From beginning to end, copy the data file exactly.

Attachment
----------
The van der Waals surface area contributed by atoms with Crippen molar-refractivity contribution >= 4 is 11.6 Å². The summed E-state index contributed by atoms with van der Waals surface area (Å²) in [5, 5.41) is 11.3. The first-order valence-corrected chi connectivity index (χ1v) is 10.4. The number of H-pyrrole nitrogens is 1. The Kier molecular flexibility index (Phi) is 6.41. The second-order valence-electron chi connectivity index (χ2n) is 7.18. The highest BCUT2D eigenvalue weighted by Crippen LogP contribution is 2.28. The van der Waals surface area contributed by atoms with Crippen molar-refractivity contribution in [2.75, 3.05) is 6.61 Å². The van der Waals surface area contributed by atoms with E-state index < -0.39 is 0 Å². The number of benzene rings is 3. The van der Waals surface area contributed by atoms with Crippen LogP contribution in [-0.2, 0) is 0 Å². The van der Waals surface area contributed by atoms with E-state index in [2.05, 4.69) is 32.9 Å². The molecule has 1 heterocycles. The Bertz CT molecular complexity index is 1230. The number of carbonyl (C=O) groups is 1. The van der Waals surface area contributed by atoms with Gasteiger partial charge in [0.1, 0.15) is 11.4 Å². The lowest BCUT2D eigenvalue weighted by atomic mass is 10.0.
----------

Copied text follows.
The van der Waals surface area contributed by atoms with Crippen molar-refractivity contribution >= 4 is 11.6 Å². The summed E-state index contributed by atoms with van der Waals surface area (Å²) in [5, 5.41) is 11.3. The first-order valence-corrected chi connectivity index (χ1v) is 10.4. The number of H-pyrrole nitrogens is 1. The Kier molecular flexibility index (Phi) is 6.41. The second-order valence-electron chi connectivity index (χ2n) is 7.18. The highest BCUT2D eigenvalue weighted by Crippen LogP contribution is 2.28. The van der Waals surface area contributed by atoms with Crippen molar-refractivity contribution in [2.75, 3.05) is 6.61 Å². The van der Waals surface area contributed by atoms with E-state index < -0.39 is 0 Å². The number of benzene rings is 3. The van der Waals surface area contributed by atoms with Crippen LogP contribution in [-0.2, 0) is 0 Å². The van der Waals surface area contributed by atoms with E-state index in [2.05, 4.69) is 32.9 Å². The molecule has 1 heterocycles. The Bertz CT molecular complexity index is 1230. The number of carbonyl (C=O) groups is 1. The van der Waals surface area contributed by atoms with Gasteiger partial charge in [0.1, 0.15) is 11.4 Å². The lowest BCUT2D eigenvalue weighted by atomic mass is 10.0.